Random Musings of a Woman with Too Many Cats

And a field of study that few people know much about...

Sunday, September 9, 2012


The Buddha was asked, "What do you and your disciples practice?" and he replied, "We sit, we walk, and we eat." 

The questioner continued, "But sir, everyone sits, walks, and eats."

The Buddha told him, "When we sit, we know we are sitting. When we walk, we know we are walking. When we eat, we know we are eating."

Most of the time, we are lost in the past or carried away by the future. When we are mindful, deeply in touch with the present movement, our understanding of what is going on deepens, and we begin to be filled with acceptance, joy, peace, and love.
This was posted for an online retreat in which I am taking part, and it made me think of my studies of eating disorders and disordered eating.  So often what happens is a lack of mindfulness, of awareness, of what we eat, and how much we're really eating, especially in the cases of bulimia and binge-eating disorder.  In both of these illnesses, the sufferer loses awareness, at least in the short term, and also control.  Eating becomes automatic, it is detached from actual hunger, it is not serving the body or the psyche well, because too much food makes one sick, and although the eater may temporarily feel comforted about what is eating him or her, ultimately the binge will result in self-recrimination and more psychic distress.

In contemporary western cultures, it's really no wonder that such a disconnect would happen and cause illnesses like these.  Meals are no longer the communal events they once were:  we eat meals in the car, we eat meals in front of the TV set or a book, we eat far too many meals alone! We're doing other things when we eat, and not really thinking of what we're eating or how we're eating it.  What is more, we aren't doing as much of our own cooking, choosing fresh ingredients with care to make the best food we can make!  I know I eat far too much "food heated up", and I actually like to cook and am pretty good at it.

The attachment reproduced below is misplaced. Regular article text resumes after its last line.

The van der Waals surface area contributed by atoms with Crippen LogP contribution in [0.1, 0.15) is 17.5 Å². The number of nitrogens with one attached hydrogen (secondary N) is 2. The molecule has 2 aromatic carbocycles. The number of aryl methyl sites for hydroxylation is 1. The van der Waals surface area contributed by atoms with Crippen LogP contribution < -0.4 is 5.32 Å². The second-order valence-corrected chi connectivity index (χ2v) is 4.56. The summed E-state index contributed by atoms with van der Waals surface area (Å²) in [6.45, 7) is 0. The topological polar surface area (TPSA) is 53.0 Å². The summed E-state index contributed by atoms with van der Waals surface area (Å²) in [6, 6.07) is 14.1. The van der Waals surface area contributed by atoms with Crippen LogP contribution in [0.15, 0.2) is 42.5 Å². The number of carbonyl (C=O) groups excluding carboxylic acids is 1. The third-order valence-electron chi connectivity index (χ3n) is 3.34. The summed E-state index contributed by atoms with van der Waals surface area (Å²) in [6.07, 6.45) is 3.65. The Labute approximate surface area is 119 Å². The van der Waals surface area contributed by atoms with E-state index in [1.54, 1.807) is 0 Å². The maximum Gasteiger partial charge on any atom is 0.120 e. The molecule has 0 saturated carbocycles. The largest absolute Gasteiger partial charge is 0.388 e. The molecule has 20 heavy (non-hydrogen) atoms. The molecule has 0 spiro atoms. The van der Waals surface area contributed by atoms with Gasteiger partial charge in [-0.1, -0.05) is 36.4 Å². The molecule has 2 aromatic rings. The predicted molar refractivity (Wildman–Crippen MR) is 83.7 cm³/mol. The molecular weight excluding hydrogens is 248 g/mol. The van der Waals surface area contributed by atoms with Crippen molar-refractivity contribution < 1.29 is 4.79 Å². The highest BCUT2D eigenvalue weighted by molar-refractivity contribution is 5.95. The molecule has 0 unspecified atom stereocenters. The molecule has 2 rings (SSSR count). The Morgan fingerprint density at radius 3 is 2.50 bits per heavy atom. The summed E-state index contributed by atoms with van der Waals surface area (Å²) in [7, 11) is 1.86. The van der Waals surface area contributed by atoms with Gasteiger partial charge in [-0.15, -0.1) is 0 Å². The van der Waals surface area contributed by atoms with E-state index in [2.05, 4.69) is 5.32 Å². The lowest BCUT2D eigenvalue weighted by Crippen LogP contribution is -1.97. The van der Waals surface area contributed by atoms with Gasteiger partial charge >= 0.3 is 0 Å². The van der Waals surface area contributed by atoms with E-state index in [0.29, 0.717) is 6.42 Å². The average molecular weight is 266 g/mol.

Preparation also leads to mindfulness.  A Lean Cuisine lasagna may taste fairly good, but you're certainly going to feel more connected to a lasagna you carefully made from scratch:  you'll think about the individual ingredients, the amounts of herbs and seasonings, the finishing touches before you put it in the oven.  Even worse is when you pick something up in a drive-through to eat as you rush off to work in the morning.  You could be shoveling cardboard into your mouth for all the enjoyment you get out of it.  Sometimes it's unavoidable, but try to taste each bite of your breakfast burrito as you eat it.  Pull over if you have to.  Be mindful.

I have something of a history of binge-eating, though not, I think, to the point of a clinical diagnosis.  Sometimes, if something is bothering me, or I'm feeling sorry for myself, I'll start eating a favorite (forbidden) food, like potato chips or chocolate, and I won't stop until it's all gone.  I might savor the first few bites, but soon I'll just be gobbling it up without thinking, or, worse, thinking I have to get rid of it before anyone finds out I have it.  (Forbidden food, remember?)  The last thing I'm doing is being mindful when I eat like this, and as a result, I don't know if I'm even tasting it properly.  I think the next time I find myself on the verge of this sort of a binge, I will try to stop, breathe, and be fully aware of each bite.

Are there any things you do that lack mindfulness?  Do you think that cultivating an awareness of your actions would improve your enjoyment of life?

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